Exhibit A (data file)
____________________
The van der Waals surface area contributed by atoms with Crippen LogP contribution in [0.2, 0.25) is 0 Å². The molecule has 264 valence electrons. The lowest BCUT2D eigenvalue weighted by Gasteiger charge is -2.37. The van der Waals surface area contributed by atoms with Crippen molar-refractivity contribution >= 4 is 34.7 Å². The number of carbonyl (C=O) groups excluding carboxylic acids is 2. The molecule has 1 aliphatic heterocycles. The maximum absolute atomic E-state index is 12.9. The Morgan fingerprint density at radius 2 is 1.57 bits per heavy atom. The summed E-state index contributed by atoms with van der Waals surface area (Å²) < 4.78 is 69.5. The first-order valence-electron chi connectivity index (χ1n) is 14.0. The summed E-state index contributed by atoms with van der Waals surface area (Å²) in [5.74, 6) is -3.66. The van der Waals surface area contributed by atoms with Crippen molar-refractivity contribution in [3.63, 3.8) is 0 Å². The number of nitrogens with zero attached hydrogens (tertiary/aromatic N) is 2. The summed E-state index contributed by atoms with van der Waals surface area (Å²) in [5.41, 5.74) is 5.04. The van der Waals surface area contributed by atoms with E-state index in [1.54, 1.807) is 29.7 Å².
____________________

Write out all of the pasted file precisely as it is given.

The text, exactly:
The van der Waals surface area contributed by atoms with Crippen LogP contribution in [0.2, 0.25) is 0 Å². The molecule has 264 valence electrons. The lowest BCUT2D eigenvalue weighted by Gasteiger charge is -2.37. The van der Waals surface area contributed by atoms with Crippen molar-refractivity contribution >= 4 is 34.7 Å². The number of carbonyl (C=O) groups excluding carboxylic acids is 2. The molecule has 1 aliphatic heterocycles. The maximum absolute atomic E-state index is 12.9. The Morgan fingerprint density at radius 2 is 1.57 bits per heavy atom. The summed E-state index contributed by atoms with van der Waals surface area (Å²) < 4.78 is 69.5. The first-order valence-electron chi connectivity index (χ1n) is 14.0. The summed E-state index contributed by atoms with van der Waals surface area (Å²) in [5.74, 6) is -3.66. The van der Waals surface area contributed by atoms with Crippen molar-refractivity contribution in [3.63, 3.8) is 0 Å². The number of nitrogens with zero attached hydrogens (tertiary/aromatic N) is 2. The summed E-state index contributed by atoms with van der Waals surface area (Å²) in [5.41, 5.74) is 5.04. The van der Waals surface area contributed by atoms with E-state index in [1.54, 1.807) is 29.7 Å².